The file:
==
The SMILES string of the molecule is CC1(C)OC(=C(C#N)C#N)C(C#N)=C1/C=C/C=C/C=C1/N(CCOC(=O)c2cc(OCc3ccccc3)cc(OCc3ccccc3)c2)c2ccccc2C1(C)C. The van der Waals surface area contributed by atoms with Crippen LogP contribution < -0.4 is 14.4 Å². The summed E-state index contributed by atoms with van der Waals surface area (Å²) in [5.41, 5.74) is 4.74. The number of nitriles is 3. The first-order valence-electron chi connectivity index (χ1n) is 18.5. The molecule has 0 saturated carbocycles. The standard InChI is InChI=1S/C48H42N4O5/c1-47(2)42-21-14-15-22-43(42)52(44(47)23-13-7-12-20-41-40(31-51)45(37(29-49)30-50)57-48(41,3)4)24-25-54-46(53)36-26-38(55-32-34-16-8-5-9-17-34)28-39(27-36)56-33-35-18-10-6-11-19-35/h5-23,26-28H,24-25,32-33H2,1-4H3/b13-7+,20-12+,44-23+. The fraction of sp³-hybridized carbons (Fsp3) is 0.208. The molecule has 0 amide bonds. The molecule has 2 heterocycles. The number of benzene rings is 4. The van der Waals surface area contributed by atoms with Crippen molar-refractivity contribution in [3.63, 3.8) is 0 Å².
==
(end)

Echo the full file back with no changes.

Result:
The SMILES string of the molecule is CC1(C)OC(=C(C#N)C#N)C(C#N)=C1/C=C/C=C/C=C1/N(CCOC(=O)c2cc(OCc3ccccc3)cc(OCc3ccccc3)c2)c2ccccc2C1(C)C. The van der Waals surface area contributed by atoms with Crippen LogP contribution < -0.4 is 14.4 Å². The summed E-state index contributed by atoms with van der Waals surface area (Å²) in [5.41, 5.74) is 4.74. The number of nitriles is 3. The first-order valence-electron chi connectivity index (χ1n) is 18.5. The molecule has 0 saturated carbocycles. The standard InChI is InChI=1S/C48H42N4O5/c1-47(2)42-21-14-15-22-43(42)52(44(47)23-13-7-12-20-41-40(31-51)45(37(29-49)30-50)57-48(41,3)4)24-25-54-46(53)36-26-38(55-32-34-16-8-5-9-17-34)28-39(27-36)56-33-35-18-10-6-11-19-35/h5-23,26-28H,24-25,32-33H2,1-4H3/b13-7+,20-12+,44-23+. The fraction of sp³-hybridized carbons (Fsp3) is 0.208. The molecule has 0 amide bonds. The molecule has 2 heterocycles. The number of benzene rings is 4. The van der Waals surface area contributed by atoms with Crippen molar-refractivity contribution in [3.63, 3.8) is 0 Å².